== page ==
How to Build a Partnership With Your Child's School and Overcome School Struggles

All parents want their children to succeed in school. One of the best ways to support your child is by building a relationship with your child's teachers, administrators and counselors. Sometimes even with full support at home, children struggle in school. Communication is the key to building a positive relationship with your child's school faculty. Your relationship can be instrumental to your child's success.

Building a relationship

Your child's teachers, administrators and counselors are an important part of your child's day. Forging a partnership with them is important because you can establish a line of communication and be ready to deal with any issues that may arise.

  • Trade contact information – Back to school night is an excellent time to trade email addresses and phone numbers with your child's teachers, administrators and counselors. Find out the best ways and times to reach them and let them know what your communication preferences are. For instance, let your child's teachers know you would like to speak on a monthly basis to check up on your child's progress and share successes from the classroom.
  • Get involved in the classroom – If you can spare the time, volunteer to chaperone a field trip, be a guest speaker or help out with a project. Even if you have a very busy schedule, you can volunteer your time outside of school hours by providing snacks for a school party, making baked goods for a fundraiser or gathering extra supplies for the classroom. Many teachers have to purchase supplies out of their own paychecks and will be happy for any donation you can make.
  • Offer positive feedback – Many times, people are inclined to contact their child's school when there is a problem. Teachers today are tasked with meeting the diverse needs of their students in an environment geared to outcomes and accountability. Calling your child's teacher with compliments can strengthen your relationship and give the teacher helpful feedback for the best ways to teach your child.
  • Handle classroom problems with respect – Don't wait until a situation has spiraled out of control to address it with a teacher. Enlisting the teacher's input immediately and respectfully can help avoid conflict and strengthen the parent-teacher relationship. Schedule a solution focused session with your child's teacher. Be prepared to listen to all perspectives and offer helpful suggestions. If the issue is still unresolved, let the teacher know that you would like to get the perspective of the school counselor or principal before moving forward. You can maintain open communication when you keep the teacher involved in the process.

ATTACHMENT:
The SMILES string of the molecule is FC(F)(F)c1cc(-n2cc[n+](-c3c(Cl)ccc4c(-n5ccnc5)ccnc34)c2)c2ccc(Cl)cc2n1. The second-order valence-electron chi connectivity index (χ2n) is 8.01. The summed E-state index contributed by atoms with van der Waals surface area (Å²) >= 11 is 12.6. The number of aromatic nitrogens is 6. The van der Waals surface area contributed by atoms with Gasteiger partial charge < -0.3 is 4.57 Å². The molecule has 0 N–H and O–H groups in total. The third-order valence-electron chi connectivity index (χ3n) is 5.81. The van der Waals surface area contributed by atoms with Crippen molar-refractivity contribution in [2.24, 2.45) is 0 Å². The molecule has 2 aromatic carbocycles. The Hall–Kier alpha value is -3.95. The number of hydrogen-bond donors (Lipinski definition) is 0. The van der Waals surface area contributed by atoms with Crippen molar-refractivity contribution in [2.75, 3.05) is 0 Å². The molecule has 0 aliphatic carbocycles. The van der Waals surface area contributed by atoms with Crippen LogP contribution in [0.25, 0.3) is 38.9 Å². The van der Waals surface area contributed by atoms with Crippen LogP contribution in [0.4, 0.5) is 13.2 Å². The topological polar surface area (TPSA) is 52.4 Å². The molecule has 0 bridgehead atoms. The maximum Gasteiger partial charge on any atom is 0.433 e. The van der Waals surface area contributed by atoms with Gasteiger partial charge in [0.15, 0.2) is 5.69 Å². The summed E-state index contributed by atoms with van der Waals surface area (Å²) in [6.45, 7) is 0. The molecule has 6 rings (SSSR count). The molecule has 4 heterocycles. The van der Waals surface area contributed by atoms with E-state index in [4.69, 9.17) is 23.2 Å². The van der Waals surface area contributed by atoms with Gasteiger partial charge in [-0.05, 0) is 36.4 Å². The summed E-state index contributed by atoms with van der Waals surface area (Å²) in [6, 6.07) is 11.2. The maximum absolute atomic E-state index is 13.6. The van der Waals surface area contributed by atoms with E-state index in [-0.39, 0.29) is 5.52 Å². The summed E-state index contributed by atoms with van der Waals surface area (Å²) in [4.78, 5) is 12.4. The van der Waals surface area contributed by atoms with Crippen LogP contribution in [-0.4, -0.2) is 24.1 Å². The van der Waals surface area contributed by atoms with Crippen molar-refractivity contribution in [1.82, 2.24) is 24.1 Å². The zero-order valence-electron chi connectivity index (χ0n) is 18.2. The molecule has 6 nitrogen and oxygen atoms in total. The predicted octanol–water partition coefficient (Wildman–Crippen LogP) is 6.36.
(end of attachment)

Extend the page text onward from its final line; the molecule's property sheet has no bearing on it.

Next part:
How to help when your child struggles in school

Even with full support at home, sometimes children can have social, behavioral or academic challenges at school. Your child's struggles may leave you feeling frustrated, disappointed or defensive. You can leverage your relationship with your child's school to support your child during difficult times by following these tips:

  • Look for signs that your child may be struggling – Children may display anxiety, anger, neediness, disinterest or lack of motivation because they are having difficulty understanding the material, having issues with peers or teachers, or a variety of other problems. If your child displays any of these behaviors, work in conjunction with the school to investigate.
  • Be positive and solution-oriented – Sometimes parents are inclined to punish their child for problems at school. Remember that if your child is struggling, there is a reason. Try to get to the root of the problem by communicating openly with your child and your child's school. Work as a team with your child's school faculty to determine what is causing the issue and brainstorm solutions to get your child back on track. Heaping on punishments at home can add to your child's stress level and possibly complicate existing problems at school.
  • Talk to your child's counselor – Counselors are experts in child development and behavior and can be a wonderful resource for you and your child. If your family is experiencing a transition at home such as an illness, a death in the family or a divorce, let the school counselor know. If your child has a learning disability or behavioral issue, your child's counselor can help identify the issue, administer testing and suggest solutions to help your child thrive.
  • Get your child a tutor – If your child is struggling with academics, talk to your child's teacher or counselor for a tutoring recommendation. Sometimes a little additional help outside of the classroom can go a long way. The website provides a no-cost homework and studying resource for military students at all levels. You can also learn more at about homework help and tutoring at Military OneSource.

Check out Military OneSource for more tips on communicating with children and supporting your child's education at home.


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